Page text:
March 28, 2008— -- For more than 18 years, actor Daniel Baldwin has battled an addiction to smoking cocaine. He has been in and out of rehab nine times, and in January, he joined the reality TV show "Celebrity Rehab With Dr. Drew," planning to serve as a mentor to the other participants. But during the fourth episode, Baldwin left the show, saying it was "no longer conducive to my sobriety. Period."
At the end of 2006, he allowed ABC News cameras unprecedented access to his seven-month journey through rehab at Renaissance Malibu, one of the most exclusive rehab facilities in the country. He struggled to rid his body of drugs, dealt with mounting legal problems, resumed his acting career and began to rebuild relationships that were affected by his addiction.
The hourlong ABC News documentary received an overwhelming response last summer, and Baldwin received dozens of letters, some offering support and some asking for help.
One letter stuck out for Baldwin. It was a note written by Kristen O'Hara on the night the ABC News program ran. Kristen's 22-year-old son, Eamon, went from honor roll student and star athlete to a binge drinking, emotional, financial burden on his parents and loving younger brother and sister.
Baldwin remembers passages of the letter that were so vivid he can recite them from memory.
"'Eamon woke up yesterday morning on the freeway, to a face full of glass,'" he recalls."' He was drunk, passed out, and smashed his car up. No one was hurt, but he easily could have been killed, or could have killed someone else.'"
Kristen expressed her hope that it wasn't going to take Eamon 20 more years to hit rock bottom and figure out he had a problem, as it did for the 46-year-old Baldwin.
Baldwin remembered her final plea, "'Is there anything you can do to help me?' And I said, 'I'm going to go try to help this boy.'"
Baldwin says he's been sober since Nov. 22, 2006, and credits part of his success to working on the Alcoholics Anonymous 12 steps of recovery. Helping other addicts by sharing the wisdom of the program is the 12th and final step.
"That's the continuum of life and sobriety here," explained Baldwin. "I'm not just doing this because I'm this great guy that wants to help. I'm doing it because I need to keep sober, and by putting it out there, my experience, strength and hope to the Eamons of the world, I stay sober."
Kristen and Baldwin met once face-to-face and then continued to speak during a number of long-distance phone calls. They worked out a plan to convince Eamon that he had a drinking problem and needed help. Many informal attempts in the past had failed to motivate Eamon to stop.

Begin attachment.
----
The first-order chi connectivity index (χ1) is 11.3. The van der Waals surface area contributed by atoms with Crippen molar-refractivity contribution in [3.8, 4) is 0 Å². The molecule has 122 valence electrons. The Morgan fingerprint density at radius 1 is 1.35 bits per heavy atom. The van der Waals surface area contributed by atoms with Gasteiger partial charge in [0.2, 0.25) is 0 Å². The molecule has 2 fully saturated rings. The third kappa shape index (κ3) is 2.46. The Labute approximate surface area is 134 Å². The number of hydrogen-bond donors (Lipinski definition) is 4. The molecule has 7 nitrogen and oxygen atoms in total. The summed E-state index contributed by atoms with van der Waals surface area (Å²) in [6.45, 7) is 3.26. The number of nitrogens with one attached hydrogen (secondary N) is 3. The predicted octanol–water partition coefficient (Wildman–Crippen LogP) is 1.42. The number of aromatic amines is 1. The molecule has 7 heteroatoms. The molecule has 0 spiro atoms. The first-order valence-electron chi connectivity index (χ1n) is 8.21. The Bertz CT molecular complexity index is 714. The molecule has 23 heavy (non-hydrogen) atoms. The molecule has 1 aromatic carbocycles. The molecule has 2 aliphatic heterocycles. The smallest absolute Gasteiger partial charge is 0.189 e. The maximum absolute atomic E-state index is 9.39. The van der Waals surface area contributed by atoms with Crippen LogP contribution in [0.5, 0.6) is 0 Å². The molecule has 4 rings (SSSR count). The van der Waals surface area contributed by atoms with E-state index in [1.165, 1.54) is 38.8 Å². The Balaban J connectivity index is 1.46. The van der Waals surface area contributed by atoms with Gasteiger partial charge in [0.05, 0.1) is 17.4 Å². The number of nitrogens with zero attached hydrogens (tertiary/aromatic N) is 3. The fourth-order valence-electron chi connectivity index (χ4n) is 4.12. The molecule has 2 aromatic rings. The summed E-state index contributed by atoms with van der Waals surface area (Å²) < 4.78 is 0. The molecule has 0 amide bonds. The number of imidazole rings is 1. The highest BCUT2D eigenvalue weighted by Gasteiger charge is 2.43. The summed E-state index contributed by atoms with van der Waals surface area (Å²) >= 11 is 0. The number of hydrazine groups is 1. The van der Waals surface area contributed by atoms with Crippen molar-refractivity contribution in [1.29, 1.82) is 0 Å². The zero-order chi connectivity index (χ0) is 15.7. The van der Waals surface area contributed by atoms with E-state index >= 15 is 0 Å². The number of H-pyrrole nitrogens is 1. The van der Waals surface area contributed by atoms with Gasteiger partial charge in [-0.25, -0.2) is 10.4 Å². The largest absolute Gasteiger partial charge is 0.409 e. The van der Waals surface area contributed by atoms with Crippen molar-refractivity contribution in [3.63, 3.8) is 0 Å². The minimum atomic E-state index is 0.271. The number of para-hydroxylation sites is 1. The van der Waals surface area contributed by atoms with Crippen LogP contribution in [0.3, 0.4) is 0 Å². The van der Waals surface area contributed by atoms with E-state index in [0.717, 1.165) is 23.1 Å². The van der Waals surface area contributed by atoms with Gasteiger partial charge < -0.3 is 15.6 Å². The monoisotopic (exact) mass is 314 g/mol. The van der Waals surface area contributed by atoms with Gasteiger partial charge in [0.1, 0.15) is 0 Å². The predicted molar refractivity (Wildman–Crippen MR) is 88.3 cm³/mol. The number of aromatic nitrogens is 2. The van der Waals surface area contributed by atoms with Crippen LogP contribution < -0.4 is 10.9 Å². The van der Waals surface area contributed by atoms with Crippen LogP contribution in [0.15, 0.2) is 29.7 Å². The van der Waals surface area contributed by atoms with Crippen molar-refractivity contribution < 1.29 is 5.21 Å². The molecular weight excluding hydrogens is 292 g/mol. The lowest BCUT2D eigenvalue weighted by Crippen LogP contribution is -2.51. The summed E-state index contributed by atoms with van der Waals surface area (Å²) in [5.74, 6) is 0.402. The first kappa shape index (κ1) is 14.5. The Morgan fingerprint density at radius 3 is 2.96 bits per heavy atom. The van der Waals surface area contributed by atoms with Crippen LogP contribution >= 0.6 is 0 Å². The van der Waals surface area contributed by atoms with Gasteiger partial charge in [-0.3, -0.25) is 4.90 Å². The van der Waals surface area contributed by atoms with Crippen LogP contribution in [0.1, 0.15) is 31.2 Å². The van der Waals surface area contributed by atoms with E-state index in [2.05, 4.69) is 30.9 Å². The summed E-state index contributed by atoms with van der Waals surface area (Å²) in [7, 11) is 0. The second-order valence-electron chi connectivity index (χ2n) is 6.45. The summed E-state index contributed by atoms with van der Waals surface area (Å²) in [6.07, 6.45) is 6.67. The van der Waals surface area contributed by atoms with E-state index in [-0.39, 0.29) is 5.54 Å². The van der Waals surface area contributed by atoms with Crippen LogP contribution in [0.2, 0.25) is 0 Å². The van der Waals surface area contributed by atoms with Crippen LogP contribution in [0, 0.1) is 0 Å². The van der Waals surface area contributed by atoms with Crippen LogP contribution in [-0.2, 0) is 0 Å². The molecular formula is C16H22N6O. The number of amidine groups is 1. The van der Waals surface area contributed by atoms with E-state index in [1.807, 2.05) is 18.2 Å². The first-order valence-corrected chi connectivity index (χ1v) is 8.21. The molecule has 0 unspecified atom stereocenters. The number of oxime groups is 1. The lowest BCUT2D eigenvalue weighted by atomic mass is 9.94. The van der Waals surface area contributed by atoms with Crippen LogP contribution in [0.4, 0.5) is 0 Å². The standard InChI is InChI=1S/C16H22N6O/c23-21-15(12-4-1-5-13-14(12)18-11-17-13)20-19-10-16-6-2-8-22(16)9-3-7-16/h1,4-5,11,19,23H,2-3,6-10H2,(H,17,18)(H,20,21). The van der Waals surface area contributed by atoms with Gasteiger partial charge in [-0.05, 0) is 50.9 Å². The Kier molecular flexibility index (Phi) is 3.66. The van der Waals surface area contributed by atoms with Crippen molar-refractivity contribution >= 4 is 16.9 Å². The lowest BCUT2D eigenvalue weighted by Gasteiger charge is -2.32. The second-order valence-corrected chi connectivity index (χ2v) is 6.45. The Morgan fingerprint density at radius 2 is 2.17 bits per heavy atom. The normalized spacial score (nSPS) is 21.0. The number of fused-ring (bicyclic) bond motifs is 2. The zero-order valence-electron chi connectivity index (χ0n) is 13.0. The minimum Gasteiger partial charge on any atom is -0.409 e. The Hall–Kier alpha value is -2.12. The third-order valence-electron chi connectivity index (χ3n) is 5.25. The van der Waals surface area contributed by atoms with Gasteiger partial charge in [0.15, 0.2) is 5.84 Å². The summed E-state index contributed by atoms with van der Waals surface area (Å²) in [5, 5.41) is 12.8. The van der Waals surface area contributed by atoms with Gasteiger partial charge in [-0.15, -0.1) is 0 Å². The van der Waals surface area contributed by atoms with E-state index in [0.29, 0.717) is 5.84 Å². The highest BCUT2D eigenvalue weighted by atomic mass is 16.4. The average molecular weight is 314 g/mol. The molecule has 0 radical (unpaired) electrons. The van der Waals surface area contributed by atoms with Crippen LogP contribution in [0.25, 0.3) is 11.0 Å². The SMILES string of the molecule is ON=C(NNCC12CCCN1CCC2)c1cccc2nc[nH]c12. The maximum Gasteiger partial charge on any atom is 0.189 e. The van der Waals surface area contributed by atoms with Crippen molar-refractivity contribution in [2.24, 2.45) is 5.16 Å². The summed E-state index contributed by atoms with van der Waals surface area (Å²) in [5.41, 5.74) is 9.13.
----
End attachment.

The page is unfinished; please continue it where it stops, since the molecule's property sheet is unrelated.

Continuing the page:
On Dec. 1, 2007, the day of the surprise intervention had arrived. Baldwin, who says he had participated in many interventions before, left a movie set in Toronto, where he had been filming "Grey Gardens" for HBO with Drew Barrymore and Jessica Lange. He traveled by car with his sober entourage: Scotty Brown, Greg Hanley and John Tarasi.
As Baldwin and his sober friends made the four-hour drive toward central New York, the O'Haras were gathering in Eamon's boyhood home, where his mother and father still live. Pete, Eamon's cousin, was one of the family members in attendance. Pete was not only Eamon's best friend but his boss, too -- that is, when Eamon was sober enough to show up to work. Eamon's 20-year-old brother, Erinn, and 18-year-old sister, Maggie, made long trips home from college for the most important family gathering of their lives.
Maggie hoped her oldest brother would appreciate the family's intervention. But she feared Eamon might take one look at the family sitting in the telltale semicircle of chairs and make a run for it.
"He's such a strong person in certain ways that I really think he's just going to get mad at us. But if we can get him to sit down and actually, like, listen to what we have to say, I think he'll realize how much we're there for the right reasons."
Despite a wild Friday night of binge drinking, Eamon had managed to show up for work that Saturday. When his mother called and asked him to come to her house and help move something, he had no idea what the family had in mind.
As they waited for Eamon to arrive, Baldwin explained the ground rules. He wanted them each to tell Eamon how self-destructive his drinking was, and how that behavior makes them feel. He reminds them that it's important not to make Eamon feel defensive but instead feel loved and supported.
Erinn told Baldwin that the ABC News production equipment set-up to record the intervention would not interfere with what he needs to say to Eamon.
"I know that once my brother comes in here, my emotions are just going to take over," he said. And without warning, Eamon walked in the front door.
He was shocked to see Daniel Baldwin sitting with his entire family in his parent's living room.
"What the hell is going on?" he asked.